The bird has a brown back and a reddish-orange breast, changing from a rich red maroon to peachy orange. The bill is mostly yellow with a patchily dark tip, the dusky area becoming more widespread in winter, and the legs and feet are brownish.
Access to fresh water, protected nesting sites, and productive foraging areas are important requirements for breeding robins. Breeding habitats include moist forests, swamps, open woodlands, orchards, parks, and lawns. Robins forage on the ground in open areas, along habitat edges, or the edges of streams.
Moreover, they also forage above ground in shrubs and within the lower branches of trees. The main threat to Juvenile robins and eggs are preyed upon by snakes, squirrels, other birds, i.e., blue jays, Steller’s Jay, scrub jays, grackles, American crows, and common ravens.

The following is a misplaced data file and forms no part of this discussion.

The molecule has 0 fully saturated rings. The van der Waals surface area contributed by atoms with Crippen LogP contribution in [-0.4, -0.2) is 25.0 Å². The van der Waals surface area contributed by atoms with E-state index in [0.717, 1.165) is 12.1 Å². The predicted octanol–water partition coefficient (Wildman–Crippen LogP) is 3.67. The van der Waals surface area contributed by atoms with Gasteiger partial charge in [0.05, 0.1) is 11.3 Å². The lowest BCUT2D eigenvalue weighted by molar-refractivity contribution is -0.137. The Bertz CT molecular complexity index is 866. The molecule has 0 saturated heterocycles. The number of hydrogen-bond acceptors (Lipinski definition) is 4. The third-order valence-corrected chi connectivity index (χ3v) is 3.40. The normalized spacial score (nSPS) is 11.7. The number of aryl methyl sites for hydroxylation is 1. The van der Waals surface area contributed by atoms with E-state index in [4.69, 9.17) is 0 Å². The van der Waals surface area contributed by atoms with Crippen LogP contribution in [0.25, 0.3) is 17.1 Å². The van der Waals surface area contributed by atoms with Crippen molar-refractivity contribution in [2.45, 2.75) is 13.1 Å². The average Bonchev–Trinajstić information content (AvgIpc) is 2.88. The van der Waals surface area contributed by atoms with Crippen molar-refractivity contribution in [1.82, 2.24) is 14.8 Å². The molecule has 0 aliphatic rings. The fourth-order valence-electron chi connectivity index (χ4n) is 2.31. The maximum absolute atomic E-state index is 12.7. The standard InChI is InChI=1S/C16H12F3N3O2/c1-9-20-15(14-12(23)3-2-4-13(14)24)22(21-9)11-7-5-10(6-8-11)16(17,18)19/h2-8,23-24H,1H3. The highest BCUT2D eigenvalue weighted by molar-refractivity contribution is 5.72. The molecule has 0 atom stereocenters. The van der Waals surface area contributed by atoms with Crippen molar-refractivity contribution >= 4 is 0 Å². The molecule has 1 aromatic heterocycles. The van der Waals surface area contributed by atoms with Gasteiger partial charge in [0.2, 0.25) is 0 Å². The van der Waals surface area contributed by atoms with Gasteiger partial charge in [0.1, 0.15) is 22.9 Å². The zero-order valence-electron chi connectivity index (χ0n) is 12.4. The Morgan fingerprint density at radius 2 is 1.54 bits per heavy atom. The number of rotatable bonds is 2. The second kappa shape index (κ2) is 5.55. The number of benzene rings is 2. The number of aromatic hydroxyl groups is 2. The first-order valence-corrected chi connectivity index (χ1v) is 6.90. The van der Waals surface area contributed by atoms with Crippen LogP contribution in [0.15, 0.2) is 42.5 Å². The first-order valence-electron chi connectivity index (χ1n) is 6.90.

American Robin Nest
The robins mostly nest in wooded areas are usually near some type of opening such as the forest edge or a tree fall gap. During the non breeding season, they prefer moist woods or fruit-bearing trees and shrubs. In the fall season, flocks of migratory robins are often found along forest edges or clearings where fruits are most plentiful.
American Robin Diet
The robins forage by hopping along the ground in search of ground-dwelling invertebrates and by searching for fruit and foliage-dwelling insects in shrubs and low tree branches. In the months preceding and during the breeding season, robins feed mainly on invertebrates and on some fruits.
However, during the remainder of the year, their diet consists primarily of fruits. Robins eat a wide variety of both plant and animal. The Robins don’t like to eat many seeds, so don’t try to entice with whole peanuts, mixed bird seeds, Nyjer seeds.
What Do American Robins Eat?